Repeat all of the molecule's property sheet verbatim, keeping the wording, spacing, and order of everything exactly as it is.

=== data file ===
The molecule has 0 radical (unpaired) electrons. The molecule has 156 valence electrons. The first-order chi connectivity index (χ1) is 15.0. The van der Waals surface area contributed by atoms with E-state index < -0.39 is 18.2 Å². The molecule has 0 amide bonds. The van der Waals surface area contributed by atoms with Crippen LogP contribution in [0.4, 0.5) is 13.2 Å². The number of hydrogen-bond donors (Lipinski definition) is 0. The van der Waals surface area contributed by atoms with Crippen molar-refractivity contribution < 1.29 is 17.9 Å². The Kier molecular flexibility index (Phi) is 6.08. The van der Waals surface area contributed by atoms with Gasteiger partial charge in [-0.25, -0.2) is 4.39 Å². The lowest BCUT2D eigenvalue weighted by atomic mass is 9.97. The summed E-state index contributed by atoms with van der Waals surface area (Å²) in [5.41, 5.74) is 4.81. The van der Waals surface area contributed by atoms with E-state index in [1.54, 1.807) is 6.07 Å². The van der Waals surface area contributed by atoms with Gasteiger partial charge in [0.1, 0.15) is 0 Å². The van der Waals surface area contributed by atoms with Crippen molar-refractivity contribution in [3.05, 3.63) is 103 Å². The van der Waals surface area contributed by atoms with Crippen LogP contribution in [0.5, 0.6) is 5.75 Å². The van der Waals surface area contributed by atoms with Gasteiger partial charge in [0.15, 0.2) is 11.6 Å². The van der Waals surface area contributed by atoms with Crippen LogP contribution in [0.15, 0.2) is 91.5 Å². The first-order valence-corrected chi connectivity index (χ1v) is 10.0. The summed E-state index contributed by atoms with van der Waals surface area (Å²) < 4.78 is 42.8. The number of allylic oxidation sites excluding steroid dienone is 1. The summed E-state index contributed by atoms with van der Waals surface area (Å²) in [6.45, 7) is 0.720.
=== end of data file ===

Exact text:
The molecule has 0 radical (unpaired) electrons. The molecule has 156 valence electrons. The first-order chi connectivity index (χ1) is 15.0. The van der Waals surface area contributed by atoms with E-state index < -0.39 is 18.2 Å². The molecule has 0 amide bonds. The van der Waals surface area contributed by atoms with Crippen LogP contribution in [0.4, 0.5) is 13.2 Å². The number of hydrogen-bond donors (Lipinski definition) is 0. The van der Waals surface area contributed by atoms with Crippen molar-refractivity contribution < 1.29 is 17.9 Å². The Kier molecular flexibility index (Phi) is 6.08. The van der Waals surface area contributed by atoms with Gasteiger partial charge in [-0.25, -0.2) is 4.39 Å². The lowest BCUT2D eigenvalue weighted by atomic mass is 9.97. The summed E-state index contributed by atoms with van der Waals surface area (Å²) in [5.41, 5.74) is 4.81. The van der Waals surface area contributed by atoms with E-state index in [1.54, 1.807) is 6.07 Å². The van der Waals surface area contributed by atoms with Gasteiger partial charge in [0.1, 0.15) is 0 Å². The van der Waals surface area contributed by atoms with Crippen molar-refractivity contribution in [3.05, 3.63) is 103 Å². The van der Waals surface area contributed by atoms with Crippen LogP contribution in [0.5, 0.6) is 5.75 Å². The van der Waals surface area contributed by atoms with Gasteiger partial charge in [0.15, 0.2) is 11.6 Å². The van der Waals surface area contributed by atoms with Crippen LogP contribution in [0.15, 0.2) is 91.5 Å². The first-order valence-corrected chi connectivity index (χ1v) is 10.0. The summed E-state index contributed by atoms with van der Waals surface area (Å²) < 4.78 is 42.8. The number of allylic oxidation sites excluding steroid dienone is 1. The summed E-state index contributed by atoms with van der Waals surface area (Å²) in [6.45, 7) is 0.720.